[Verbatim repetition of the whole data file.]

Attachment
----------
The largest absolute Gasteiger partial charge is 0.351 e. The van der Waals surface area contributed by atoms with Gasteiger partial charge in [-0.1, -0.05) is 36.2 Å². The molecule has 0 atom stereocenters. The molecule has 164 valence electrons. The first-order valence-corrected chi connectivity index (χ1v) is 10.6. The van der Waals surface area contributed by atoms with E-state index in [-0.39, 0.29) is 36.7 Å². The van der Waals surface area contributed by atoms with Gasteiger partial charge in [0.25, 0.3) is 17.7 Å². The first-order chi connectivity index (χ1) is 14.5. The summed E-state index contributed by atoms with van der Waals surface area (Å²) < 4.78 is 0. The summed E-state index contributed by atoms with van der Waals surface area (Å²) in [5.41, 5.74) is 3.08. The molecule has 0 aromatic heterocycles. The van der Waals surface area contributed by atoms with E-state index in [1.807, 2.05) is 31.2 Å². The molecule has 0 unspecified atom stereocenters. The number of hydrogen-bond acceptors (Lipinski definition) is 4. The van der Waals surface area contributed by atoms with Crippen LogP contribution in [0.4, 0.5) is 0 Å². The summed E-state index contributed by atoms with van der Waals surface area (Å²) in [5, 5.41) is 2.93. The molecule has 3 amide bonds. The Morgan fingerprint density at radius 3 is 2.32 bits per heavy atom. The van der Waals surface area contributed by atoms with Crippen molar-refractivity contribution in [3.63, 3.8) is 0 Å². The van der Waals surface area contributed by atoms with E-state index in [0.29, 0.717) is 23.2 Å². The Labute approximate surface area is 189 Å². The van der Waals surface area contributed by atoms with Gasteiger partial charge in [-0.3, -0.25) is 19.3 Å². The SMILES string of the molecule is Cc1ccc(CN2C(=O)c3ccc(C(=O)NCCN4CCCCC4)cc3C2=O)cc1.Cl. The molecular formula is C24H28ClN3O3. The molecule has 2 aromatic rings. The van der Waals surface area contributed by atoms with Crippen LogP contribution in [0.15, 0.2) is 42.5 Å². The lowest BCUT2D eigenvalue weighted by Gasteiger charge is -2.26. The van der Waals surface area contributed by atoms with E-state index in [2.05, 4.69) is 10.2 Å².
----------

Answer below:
The largest absolute Gasteiger partial charge is 0.351 e. The van der Waals surface area contributed by atoms with Gasteiger partial charge in [-0.1, -0.05) is 36.2 Å². The molecule has 0 atom stereocenters. The molecule has 164 valence electrons. The first-order valence-corrected chi connectivity index (χ1v) is 10.6. The van der Waals surface area contributed by atoms with E-state index in [-0.39, 0.29) is 36.7 Å². The van der Waals surface area contributed by atoms with Gasteiger partial charge in [0.25, 0.3) is 17.7 Å². The first-order chi connectivity index (χ1) is 14.5. The summed E-state index contributed by atoms with van der Waals surface area (Å²) < 4.78 is 0. The summed E-state index contributed by atoms with van der Waals surface area (Å²) in [5.41, 5.74) is 3.08. The molecule has 0 aromatic heterocycles. The van der Waals surface area contributed by atoms with E-state index in [1.807, 2.05) is 31.2 Å². The molecule has 0 unspecified atom stereocenters. The number of hydrogen-bond acceptors (Lipinski definition) is 4. The van der Waals surface area contributed by atoms with Crippen LogP contribution in [0.4, 0.5) is 0 Å². The summed E-state index contributed by atoms with van der Waals surface area (Å²) in [5, 5.41) is 2.93. The molecule has 3 amide bonds. The Morgan fingerprint density at radius 3 is 2.32 bits per heavy atom. The van der Waals surface area contributed by atoms with Crippen molar-refractivity contribution in [3.63, 3.8) is 0 Å². The van der Waals surface area contributed by atoms with E-state index in [0.29, 0.717) is 23.2 Å². The Labute approximate surface area is 189 Å². The van der Waals surface area contributed by atoms with Gasteiger partial charge in [-0.3, -0.25) is 19.3 Å². The SMILES string of the molecule is Cc1ccc(CN2C(=O)c3ccc(C(=O)NCCN4CCCCC4)cc3C2=O)cc1.Cl. The molecular formula is C24H28ClN3O3. The molecule has 2 aromatic rings. The van der Waals surface area contributed by atoms with Crippen LogP contribution in [0.15, 0.2) is 42.5 Å². The lowest BCUT2D eigenvalue weighted by Gasteiger charge is -2.26. The van der Waals surface area contributed by atoms with E-state index in [2.05, 4.69) is 10.2 Å².